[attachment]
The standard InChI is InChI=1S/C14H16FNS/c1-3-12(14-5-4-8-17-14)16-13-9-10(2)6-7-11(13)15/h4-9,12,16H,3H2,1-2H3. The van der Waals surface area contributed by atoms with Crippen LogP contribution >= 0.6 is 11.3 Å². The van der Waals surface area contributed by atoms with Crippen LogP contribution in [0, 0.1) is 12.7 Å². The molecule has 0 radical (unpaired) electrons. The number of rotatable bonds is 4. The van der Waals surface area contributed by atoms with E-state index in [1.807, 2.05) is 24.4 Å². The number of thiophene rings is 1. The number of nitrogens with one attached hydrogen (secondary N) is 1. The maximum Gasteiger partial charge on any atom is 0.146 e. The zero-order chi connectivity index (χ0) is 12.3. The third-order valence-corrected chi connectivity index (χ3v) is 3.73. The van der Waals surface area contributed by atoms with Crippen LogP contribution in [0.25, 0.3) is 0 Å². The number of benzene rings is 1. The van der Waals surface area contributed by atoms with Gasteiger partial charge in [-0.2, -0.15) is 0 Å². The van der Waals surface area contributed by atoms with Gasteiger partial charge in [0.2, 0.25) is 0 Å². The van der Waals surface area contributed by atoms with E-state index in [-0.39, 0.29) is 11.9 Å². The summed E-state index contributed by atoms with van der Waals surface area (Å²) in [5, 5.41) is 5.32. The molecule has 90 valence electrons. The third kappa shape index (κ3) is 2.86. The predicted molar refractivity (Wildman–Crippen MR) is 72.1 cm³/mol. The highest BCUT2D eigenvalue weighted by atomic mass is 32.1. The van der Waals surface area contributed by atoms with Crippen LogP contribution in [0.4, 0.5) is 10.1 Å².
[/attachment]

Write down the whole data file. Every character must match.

The standard InChI is InChI=1S/C14H16FNS/c1-3-12(14-5-4-8-17-14)16-13-9-10(2)6-7-11(13)15/h4-9,12,16H,3H2,1-2H3. The van der Waals surface area contributed by atoms with Crippen LogP contribution >= 0.6 is 11.3 Å². The van der Waals surface area contributed by atoms with Crippen LogP contribution in [0, 0.1) is 12.7 Å². The molecule has 0 radical (unpaired) electrons. The number of rotatable bonds is 4. The van der Waals surface area contributed by atoms with E-state index in [1.807, 2.05) is 24.4 Å². The number of thiophene rings is 1. The number of nitrogens with one attached hydrogen (secondary N) is 1. The maximum Gasteiger partial charge on any atom is 0.146 e. The zero-order chi connectivity index (χ0) is 12.3. The third-order valence-corrected chi connectivity index (χ3v) is 3.73. The van der Waals surface area contributed by atoms with Crippen LogP contribution in [0.25, 0.3) is 0 Å². The number of benzene rings is 1. The van der Waals surface area contributed by atoms with Gasteiger partial charge in [-0.2, -0.15) is 0 Å². The van der Waals surface area contributed by atoms with Gasteiger partial charge in [0.2, 0.25) is 0 Å². The van der Waals surface area contributed by atoms with E-state index in [-0.39, 0.29) is 11.9 Å². The summed E-state index contributed by atoms with van der Waals surface area (Å²) in [5, 5.41) is 5.32. The molecule has 90 valence electrons. The third kappa shape index (κ3) is 2.86. The predicted molar refractivity (Wildman–Crippen MR) is 72.1 cm³/mol. The highest BCUT2D eigenvalue weighted by atomic mass is 32.1. The van der Waals surface area contributed by atoms with Crippen LogP contribution in [0.4, 0.5) is 10.1 Å².